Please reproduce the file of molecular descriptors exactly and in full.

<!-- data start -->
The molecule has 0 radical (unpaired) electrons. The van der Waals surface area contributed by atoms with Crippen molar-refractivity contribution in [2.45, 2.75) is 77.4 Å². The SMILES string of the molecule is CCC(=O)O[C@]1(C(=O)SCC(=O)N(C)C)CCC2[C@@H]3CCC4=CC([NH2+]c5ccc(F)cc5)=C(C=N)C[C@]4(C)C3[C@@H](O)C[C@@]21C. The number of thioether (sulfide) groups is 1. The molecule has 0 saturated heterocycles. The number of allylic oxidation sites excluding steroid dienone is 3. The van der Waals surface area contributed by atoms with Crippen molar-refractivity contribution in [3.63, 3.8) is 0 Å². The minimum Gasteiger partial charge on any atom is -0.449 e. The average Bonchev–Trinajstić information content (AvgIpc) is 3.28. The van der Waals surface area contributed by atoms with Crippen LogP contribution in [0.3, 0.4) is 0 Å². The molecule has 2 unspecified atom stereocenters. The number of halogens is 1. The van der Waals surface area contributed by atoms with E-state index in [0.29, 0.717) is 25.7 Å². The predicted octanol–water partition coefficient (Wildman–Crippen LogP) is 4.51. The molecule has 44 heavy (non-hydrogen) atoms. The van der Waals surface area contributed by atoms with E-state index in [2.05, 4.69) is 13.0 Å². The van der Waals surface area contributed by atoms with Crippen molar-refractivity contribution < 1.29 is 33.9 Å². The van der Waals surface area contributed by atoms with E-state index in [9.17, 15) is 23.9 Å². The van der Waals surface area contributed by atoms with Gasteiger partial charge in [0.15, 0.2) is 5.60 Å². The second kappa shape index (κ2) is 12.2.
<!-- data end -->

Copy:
The molecule has 0 radical (unpaired) electrons. The van der Waals surface area contributed by atoms with Crippen molar-refractivity contribution in [2.45, 2.75) is 77.4 Å². The SMILES string of the molecule is CCC(=O)O[C@]1(C(=O)SCC(=O)N(C)C)CCC2[C@@H]3CCC4=CC([NH2+]c5ccc(F)cc5)=C(C=N)C[C@]4(C)C3[C@@H](O)C[C@@]21C. The number of thioether (sulfide) groups is 1. The molecule has 0 saturated heterocycles. The number of allylic oxidation sites excluding steroid dienone is 3. The van der Waals surface area contributed by atoms with Crippen molar-refractivity contribution in [3.63, 3.8) is 0 Å². The minimum Gasteiger partial charge on any atom is -0.449 e. The average Bonchev–Trinajstić information content (AvgIpc) is 3.28. The van der Waals surface area contributed by atoms with Crippen LogP contribution in [0.3, 0.4) is 0 Å². The molecule has 2 unspecified atom stereocenters. The number of halogens is 1. The van der Waals surface area contributed by atoms with E-state index in [0.29, 0.717) is 25.7 Å². The predicted octanol–water partition coefficient (Wildman–Crippen LogP) is 4.51. The molecule has 44 heavy (non-hydrogen) atoms. The van der Waals surface area contributed by atoms with E-state index in [2.05, 4.69) is 13.0 Å². The van der Waals surface area contributed by atoms with Crippen molar-refractivity contribution < 1.29 is 33.9 Å². The van der Waals surface area contributed by atoms with E-state index in [9.17, 15) is 23.9 Å². The van der Waals surface area contributed by atoms with Gasteiger partial charge in [0.15, 0.2) is 5.60 Å². The second kappa shape index (κ2) is 12.2.